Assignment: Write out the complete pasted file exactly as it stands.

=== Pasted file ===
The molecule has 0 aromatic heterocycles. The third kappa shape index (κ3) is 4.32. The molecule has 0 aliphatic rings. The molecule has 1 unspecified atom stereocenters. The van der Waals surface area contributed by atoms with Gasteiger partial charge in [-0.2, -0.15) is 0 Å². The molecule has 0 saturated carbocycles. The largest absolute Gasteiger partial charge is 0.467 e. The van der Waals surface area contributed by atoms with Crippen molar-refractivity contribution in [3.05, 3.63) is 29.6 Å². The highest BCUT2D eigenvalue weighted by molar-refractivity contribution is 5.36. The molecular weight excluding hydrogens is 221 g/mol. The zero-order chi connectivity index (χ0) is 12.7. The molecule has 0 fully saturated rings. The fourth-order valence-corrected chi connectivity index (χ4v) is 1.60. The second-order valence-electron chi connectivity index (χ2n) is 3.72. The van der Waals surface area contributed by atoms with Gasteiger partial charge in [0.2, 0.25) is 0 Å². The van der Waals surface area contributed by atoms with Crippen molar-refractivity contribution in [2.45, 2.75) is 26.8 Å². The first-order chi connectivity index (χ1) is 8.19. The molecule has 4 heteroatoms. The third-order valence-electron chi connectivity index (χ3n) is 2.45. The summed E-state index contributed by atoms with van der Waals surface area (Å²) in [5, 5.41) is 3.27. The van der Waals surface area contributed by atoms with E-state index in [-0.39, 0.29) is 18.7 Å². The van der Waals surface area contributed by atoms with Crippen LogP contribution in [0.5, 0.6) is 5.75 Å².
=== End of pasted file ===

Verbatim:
The molecule has 0 aromatic heterocycles. The third kappa shape index (κ3) is 4.32. The molecule has 0 aliphatic rings. The molecule has 1 unspecified atom stereocenters. The van der Waals surface area contributed by atoms with Gasteiger partial charge in [-0.2, -0.15) is 0 Å². The molecule has 0 saturated carbocycles. The largest absolute Gasteiger partial charge is 0.467 e. The van der Waals surface area contributed by atoms with Crippen molar-refractivity contribution in [3.05, 3.63) is 29.6 Å². The highest BCUT2D eigenvalue weighted by molar-refractivity contribution is 5.36. The molecular weight excluding hydrogens is 221 g/mol. The zero-order chi connectivity index (χ0) is 12.7. The molecule has 0 fully saturated rings. The fourth-order valence-corrected chi connectivity index (χ4v) is 1.60. The second-order valence-electron chi connectivity index (χ2n) is 3.72. The van der Waals surface area contributed by atoms with Gasteiger partial charge in [0.2, 0.25) is 0 Å². The van der Waals surface area contributed by atoms with Crippen molar-refractivity contribution in [2.45, 2.75) is 26.8 Å². The first-order chi connectivity index (χ1) is 8.19. The molecule has 4 heteroatoms. The third-order valence-electron chi connectivity index (χ3n) is 2.45. The summed E-state index contributed by atoms with van der Waals surface area (Å²) in [5, 5.41) is 3.27. The van der Waals surface area contributed by atoms with E-state index in [-0.39, 0.29) is 18.7 Å². The van der Waals surface area contributed by atoms with Crippen LogP contribution in [0.5, 0.6) is 5.75 Å².